I smile back. I scan the room locating my daughter. She’s offering around plates of biscuits. I want to check the time but my watch has slipped around my wrist. Why don’t they just go? I have so much to do. An appointment at the bank to try and ascertain what assets, if any, Phil has – more than likely it will be debts. And after that I’m meeting with my brother’s dominatrix.

Glossary of terms acquainted with during executorship

Civil celebrant – master of ceremony at a humanist funeral (when she says, ‘I really want to get to know your brother,’ tell her a pack of lies)

Dominatrix – takes the sadistic role in sadomasochistic sexual activities (and sole beneficiary of brother’s residue estate)

Hypertensive heart disease – high blood pressure – might explain blood pressure armband found in wardrobe

Insolvency – when the estate is insolvent (to be applied for before or instead of probate)

Nitrous – something that can make you high. Glue sniffing has obviously moved on.

Poppers – dilate your blood vessels and cause your anus to relax (the things you can find out on google…)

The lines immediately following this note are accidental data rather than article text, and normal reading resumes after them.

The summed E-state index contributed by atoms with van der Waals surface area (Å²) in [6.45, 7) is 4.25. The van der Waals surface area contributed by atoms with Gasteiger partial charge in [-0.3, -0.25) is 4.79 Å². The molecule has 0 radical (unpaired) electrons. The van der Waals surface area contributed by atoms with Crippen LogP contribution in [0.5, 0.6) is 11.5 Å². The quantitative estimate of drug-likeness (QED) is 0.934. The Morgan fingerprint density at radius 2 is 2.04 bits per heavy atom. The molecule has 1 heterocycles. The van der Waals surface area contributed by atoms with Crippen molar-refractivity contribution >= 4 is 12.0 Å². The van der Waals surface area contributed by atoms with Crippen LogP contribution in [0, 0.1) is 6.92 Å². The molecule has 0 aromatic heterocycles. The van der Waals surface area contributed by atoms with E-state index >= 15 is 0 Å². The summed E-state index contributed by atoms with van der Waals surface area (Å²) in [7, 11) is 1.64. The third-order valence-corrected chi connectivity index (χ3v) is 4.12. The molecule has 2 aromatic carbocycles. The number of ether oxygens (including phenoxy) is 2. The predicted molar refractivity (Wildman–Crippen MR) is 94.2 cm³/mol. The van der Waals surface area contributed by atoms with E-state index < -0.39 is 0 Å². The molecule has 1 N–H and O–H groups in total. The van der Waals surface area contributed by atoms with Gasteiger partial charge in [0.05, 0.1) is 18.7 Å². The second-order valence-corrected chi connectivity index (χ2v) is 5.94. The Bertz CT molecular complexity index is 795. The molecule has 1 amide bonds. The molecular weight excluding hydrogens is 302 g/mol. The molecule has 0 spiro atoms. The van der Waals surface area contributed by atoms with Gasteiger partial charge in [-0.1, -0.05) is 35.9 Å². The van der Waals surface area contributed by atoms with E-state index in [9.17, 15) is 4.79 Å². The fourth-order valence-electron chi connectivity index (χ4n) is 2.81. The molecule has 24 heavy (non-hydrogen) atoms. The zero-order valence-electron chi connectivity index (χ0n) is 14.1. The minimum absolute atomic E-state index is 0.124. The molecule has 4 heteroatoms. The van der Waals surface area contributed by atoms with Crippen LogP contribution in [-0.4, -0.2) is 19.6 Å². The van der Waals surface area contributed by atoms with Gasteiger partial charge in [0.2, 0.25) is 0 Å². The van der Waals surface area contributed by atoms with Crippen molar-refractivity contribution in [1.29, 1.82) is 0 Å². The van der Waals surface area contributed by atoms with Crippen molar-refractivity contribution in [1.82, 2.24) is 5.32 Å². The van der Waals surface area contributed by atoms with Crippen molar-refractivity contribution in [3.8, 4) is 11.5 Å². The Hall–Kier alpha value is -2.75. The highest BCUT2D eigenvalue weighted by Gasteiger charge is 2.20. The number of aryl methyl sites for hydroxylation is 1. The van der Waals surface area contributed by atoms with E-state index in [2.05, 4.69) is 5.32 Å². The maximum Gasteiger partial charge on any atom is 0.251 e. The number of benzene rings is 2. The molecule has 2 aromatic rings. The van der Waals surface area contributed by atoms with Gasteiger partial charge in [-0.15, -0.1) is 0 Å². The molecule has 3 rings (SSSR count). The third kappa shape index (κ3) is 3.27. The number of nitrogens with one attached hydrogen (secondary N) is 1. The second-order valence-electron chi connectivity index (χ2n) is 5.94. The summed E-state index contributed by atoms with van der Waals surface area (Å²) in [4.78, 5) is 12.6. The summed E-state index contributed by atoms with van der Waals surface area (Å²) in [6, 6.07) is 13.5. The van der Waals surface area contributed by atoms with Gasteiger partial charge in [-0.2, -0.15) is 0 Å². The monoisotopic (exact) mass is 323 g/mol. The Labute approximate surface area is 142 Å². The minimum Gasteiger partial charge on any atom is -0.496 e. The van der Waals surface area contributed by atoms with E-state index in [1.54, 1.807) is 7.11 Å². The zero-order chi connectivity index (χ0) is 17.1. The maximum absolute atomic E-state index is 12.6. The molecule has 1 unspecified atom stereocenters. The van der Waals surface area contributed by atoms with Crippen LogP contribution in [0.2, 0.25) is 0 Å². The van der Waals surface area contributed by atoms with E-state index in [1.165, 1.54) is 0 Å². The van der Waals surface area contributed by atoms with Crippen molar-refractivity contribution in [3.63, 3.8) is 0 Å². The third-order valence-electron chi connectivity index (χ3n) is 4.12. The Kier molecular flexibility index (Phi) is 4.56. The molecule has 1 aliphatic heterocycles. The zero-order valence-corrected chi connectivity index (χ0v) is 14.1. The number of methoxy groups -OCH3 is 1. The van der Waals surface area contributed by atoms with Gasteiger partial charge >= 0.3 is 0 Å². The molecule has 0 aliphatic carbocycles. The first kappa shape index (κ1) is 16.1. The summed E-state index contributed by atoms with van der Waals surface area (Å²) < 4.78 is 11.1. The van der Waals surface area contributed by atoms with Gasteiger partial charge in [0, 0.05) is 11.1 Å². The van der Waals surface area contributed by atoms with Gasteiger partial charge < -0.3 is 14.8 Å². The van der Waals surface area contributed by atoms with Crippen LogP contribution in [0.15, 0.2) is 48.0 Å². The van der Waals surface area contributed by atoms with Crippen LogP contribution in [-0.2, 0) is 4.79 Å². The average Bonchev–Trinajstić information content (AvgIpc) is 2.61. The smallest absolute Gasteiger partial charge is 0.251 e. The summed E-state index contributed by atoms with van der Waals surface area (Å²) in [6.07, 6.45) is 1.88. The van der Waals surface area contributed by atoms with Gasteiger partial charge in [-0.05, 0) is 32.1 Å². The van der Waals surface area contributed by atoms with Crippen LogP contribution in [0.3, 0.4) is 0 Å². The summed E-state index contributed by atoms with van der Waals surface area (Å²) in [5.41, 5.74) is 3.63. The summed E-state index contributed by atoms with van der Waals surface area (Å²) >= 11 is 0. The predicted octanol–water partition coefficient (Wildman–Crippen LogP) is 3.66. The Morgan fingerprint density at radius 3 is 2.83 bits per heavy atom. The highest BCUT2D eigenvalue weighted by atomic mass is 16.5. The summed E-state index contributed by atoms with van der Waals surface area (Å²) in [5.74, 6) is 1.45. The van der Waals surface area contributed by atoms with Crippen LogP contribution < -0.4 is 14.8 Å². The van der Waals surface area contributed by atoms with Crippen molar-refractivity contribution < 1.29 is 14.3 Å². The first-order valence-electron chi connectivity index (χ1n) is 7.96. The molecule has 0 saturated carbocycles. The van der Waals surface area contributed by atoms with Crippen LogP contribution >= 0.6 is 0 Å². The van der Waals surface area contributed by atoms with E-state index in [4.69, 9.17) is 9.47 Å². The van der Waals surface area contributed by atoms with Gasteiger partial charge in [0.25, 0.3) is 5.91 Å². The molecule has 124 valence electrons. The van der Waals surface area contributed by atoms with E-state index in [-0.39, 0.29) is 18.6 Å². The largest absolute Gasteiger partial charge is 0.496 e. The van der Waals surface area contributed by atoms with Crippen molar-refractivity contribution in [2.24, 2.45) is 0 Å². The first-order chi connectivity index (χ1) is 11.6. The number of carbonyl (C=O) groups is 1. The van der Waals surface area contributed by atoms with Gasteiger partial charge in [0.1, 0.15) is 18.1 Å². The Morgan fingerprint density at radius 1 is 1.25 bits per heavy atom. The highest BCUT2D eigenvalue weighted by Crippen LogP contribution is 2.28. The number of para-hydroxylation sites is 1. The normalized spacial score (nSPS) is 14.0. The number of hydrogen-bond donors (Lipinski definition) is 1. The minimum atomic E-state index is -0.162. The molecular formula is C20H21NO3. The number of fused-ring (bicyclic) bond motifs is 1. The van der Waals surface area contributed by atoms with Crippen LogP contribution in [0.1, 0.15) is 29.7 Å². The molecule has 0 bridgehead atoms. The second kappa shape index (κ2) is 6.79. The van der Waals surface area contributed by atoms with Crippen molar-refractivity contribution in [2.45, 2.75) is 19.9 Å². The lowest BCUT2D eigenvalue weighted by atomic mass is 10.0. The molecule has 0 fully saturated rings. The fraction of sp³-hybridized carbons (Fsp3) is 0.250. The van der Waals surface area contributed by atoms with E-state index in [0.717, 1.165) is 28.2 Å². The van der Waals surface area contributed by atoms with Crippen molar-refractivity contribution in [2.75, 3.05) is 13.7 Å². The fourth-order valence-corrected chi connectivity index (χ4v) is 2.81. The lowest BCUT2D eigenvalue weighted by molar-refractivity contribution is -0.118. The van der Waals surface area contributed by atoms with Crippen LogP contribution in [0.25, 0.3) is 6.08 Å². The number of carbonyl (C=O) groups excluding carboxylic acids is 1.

Probate – what I have to apply for as executor of the will

Pulmonary thromboembolism – heart attack

Submissive – compliant, yielding, spineless, deceitful…

Beginnings

I don’t do New Year resolutions. See my article on FocusMe

Instead I like to make my own targets for the year.

2019 was going fine. I had an action plan for the year with the aim of self-publishing one of my novels by Christmas 2019.

It didn’t happen.

The year started well. I achieved a distinction for my MA in Creative Writing. My Imagined Dialogue was published on the Daphne du Maurier website and I’d booked myself on several events to enable me to meet my targets – Fowey Festival, a Jerico Writers event in York and Budleigh Salterton Literary Festival